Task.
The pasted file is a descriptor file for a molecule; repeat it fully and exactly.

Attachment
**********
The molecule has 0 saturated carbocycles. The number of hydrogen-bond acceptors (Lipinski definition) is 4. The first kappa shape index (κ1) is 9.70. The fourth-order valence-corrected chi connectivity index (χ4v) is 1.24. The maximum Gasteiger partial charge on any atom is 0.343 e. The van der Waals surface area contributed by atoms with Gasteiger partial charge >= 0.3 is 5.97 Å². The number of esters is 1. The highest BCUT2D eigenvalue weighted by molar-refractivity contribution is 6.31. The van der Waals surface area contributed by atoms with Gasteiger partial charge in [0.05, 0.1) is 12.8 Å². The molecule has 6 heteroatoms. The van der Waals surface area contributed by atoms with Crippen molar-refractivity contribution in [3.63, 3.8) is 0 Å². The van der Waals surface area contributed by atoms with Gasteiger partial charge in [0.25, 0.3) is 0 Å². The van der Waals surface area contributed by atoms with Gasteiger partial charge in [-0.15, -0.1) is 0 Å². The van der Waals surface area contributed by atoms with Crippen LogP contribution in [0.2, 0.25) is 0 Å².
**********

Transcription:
The molecule has 0 saturated carbocycles. The number of hydrogen-bond acceptors (Lipinski definition) is 4. The first kappa shape index (κ1) is 9.70. The fourth-order valence-corrected chi connectivity index (χ4v) is 1.24. The maximum Gasteiger partial charge on any atom is 0.343 e. The van der Waals surface area contributed by atoms with Gasteiger partial charge >= 0.3 is 5.97 Å². The number of esters is 1. The highest BCUT2D eigenvalue weighted by molar-refractivity contribution is 6.31. The van der Waals surface area contributed by atoms with Gasteiger partial charge in [0.05, 0.1) is 12.8 Å². The molecule has 6 heteroatoms. The van der Waals surface area contributed by atoms with Crippen molar-refractivity contribution in [3.63, 3.8) is 0 Å². The van der Waals surface area contributed by atoms with Gasteiger partial charge in [0.25, 0.3) is 0 Å². The van der Waals surface area contributed by atoms with Gasteiger partial charge in [-0.15, -0.1) is 0 Å². The van der Waals surface area contributed by atoms with Crippen LogP contribution in [0.2, 0.25) is 0 Å².